The NC Department of Environmental Quality is investigating the discharge of an estimated 30,000 gallons of hog waste from a farm owned by Murphy-Brown, according to a press release from state officials. The farm is in Bladen County, northwest of Ammon and southwest of Roseboro. It has a state permit to raise as many as 4,000 hogs.
Smithfield, the world’s largest pork producer, is the parent company of Murphy-Brown.
Operators notified the Division of Water Resources Friday evening that a recirculation pipe had failed, which caused the release. DEQ did not name the waterway, but the closest ones are Turnbull Creek and Little Turnbull Creek. State investigators saw waste in the creek nearly three-quarters of a mile from the farm lagoon. A beaver dam prevented the waste from traveling farther. Turnbull Creek feeds the Cape Fear River about 20 miles downstream.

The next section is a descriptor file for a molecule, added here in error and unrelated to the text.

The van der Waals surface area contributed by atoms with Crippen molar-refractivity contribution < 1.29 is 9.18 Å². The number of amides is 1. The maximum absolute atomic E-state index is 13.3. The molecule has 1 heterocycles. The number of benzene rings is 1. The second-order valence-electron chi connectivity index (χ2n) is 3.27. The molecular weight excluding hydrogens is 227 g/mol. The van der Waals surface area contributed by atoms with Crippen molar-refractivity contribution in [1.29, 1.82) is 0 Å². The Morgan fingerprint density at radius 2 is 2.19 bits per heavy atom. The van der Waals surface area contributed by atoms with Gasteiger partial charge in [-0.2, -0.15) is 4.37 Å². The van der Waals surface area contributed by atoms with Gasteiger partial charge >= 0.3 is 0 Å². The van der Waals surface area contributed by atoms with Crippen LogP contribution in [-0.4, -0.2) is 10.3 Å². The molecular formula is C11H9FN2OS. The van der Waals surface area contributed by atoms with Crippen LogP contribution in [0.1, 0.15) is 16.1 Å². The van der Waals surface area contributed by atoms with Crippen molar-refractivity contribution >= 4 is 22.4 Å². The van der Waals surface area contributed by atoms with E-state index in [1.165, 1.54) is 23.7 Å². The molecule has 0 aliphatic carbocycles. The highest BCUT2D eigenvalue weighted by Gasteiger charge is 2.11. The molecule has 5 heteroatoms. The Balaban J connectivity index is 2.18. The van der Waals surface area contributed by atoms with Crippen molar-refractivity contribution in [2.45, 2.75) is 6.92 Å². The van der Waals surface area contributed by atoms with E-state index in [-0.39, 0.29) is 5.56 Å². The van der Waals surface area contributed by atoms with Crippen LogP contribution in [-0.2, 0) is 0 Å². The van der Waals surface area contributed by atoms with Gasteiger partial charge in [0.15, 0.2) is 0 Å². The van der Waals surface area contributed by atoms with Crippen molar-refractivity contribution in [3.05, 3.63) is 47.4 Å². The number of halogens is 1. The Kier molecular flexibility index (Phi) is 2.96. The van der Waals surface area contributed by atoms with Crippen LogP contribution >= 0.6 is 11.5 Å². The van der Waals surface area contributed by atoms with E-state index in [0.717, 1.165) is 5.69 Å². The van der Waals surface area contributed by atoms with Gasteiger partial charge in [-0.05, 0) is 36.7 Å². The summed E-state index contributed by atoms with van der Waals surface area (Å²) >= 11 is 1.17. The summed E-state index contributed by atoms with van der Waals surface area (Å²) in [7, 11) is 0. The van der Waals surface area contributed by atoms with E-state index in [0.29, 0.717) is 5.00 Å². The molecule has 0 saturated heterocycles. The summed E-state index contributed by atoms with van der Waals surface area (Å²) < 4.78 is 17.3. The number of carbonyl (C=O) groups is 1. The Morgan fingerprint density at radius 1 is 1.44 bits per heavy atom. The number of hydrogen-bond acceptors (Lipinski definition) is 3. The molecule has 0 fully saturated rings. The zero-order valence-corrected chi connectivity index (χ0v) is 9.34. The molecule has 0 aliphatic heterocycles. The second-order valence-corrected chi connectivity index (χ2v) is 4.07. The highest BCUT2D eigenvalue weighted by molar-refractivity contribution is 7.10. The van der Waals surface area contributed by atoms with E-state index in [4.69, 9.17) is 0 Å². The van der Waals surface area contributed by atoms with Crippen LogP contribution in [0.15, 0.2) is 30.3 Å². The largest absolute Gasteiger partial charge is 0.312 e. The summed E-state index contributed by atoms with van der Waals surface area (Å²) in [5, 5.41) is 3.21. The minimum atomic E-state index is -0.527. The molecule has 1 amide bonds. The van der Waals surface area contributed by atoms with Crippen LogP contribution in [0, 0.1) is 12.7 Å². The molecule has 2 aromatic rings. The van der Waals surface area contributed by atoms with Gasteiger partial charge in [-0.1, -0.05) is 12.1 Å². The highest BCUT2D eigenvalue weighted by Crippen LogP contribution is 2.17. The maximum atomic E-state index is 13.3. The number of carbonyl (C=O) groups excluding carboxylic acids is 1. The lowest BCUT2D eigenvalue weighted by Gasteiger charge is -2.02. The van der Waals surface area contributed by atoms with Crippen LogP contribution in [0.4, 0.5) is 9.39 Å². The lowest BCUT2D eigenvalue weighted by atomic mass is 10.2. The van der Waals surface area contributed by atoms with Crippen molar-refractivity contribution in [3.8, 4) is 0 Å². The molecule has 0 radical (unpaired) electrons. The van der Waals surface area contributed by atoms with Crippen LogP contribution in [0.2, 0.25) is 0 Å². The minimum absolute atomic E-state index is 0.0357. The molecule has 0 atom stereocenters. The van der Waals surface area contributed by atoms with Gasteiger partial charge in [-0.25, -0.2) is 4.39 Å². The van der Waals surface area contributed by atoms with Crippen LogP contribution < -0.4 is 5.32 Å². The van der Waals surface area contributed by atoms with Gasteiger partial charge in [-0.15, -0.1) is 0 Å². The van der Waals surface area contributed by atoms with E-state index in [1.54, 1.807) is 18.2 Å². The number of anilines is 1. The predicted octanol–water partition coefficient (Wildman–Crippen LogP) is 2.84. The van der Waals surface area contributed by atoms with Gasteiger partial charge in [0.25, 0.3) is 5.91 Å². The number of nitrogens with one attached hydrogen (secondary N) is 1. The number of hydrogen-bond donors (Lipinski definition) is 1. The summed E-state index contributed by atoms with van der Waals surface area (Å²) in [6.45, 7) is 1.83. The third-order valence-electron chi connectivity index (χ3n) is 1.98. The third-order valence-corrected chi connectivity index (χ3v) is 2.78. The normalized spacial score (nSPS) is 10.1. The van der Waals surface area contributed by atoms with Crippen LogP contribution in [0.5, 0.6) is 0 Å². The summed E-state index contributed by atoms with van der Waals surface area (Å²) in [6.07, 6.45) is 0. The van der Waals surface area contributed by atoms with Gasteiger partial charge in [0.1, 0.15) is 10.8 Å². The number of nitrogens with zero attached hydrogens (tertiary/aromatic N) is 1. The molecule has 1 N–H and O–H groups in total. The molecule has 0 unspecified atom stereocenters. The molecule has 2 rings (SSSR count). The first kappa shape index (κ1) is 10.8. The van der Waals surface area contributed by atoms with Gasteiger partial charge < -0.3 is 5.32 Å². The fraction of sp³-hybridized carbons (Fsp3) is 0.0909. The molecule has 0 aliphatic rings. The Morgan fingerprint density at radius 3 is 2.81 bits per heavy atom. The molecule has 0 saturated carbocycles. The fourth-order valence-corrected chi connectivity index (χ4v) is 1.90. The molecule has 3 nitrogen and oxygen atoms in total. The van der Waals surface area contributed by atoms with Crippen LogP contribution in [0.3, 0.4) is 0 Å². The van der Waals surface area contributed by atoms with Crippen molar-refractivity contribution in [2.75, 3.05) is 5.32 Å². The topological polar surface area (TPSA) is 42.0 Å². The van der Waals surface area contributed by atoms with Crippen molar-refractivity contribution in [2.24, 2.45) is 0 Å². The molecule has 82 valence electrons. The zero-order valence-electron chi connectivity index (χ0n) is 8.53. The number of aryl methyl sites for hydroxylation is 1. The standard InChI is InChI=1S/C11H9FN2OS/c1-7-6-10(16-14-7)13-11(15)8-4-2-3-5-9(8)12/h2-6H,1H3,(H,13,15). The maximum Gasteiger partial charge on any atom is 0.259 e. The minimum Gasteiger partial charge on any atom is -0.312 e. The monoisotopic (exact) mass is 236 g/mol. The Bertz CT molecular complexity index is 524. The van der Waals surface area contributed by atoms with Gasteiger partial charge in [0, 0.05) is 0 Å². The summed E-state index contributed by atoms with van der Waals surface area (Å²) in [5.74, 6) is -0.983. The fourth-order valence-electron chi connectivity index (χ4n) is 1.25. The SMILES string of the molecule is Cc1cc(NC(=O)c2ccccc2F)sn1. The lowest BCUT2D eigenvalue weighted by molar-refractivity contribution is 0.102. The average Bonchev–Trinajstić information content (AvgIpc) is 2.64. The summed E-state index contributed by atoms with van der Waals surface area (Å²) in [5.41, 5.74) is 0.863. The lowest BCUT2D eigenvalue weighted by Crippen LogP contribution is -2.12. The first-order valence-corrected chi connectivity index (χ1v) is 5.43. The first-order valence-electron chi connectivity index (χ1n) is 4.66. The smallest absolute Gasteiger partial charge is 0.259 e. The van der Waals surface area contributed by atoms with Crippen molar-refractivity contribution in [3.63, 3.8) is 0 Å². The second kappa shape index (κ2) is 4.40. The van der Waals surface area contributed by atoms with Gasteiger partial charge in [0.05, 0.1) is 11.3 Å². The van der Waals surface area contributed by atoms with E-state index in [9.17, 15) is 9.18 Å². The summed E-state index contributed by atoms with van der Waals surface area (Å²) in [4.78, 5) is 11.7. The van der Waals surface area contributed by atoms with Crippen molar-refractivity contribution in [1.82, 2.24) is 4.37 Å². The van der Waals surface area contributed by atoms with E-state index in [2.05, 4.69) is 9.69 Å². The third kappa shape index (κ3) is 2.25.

Farm operators are pumping the waste from the creek, state officials wrote.
The state database that contains compliance, enforcement and inspection documents for all permitted hog farms was down Sunday morning, so the history of this facility was not immediately available.
This farm is one of 144 corporate-owned facilities in North Carolina. Most of the state’s 2,200 hog farms are contract farms, meaning they are independently owned but Smithfield dictates every aspect of their operation.
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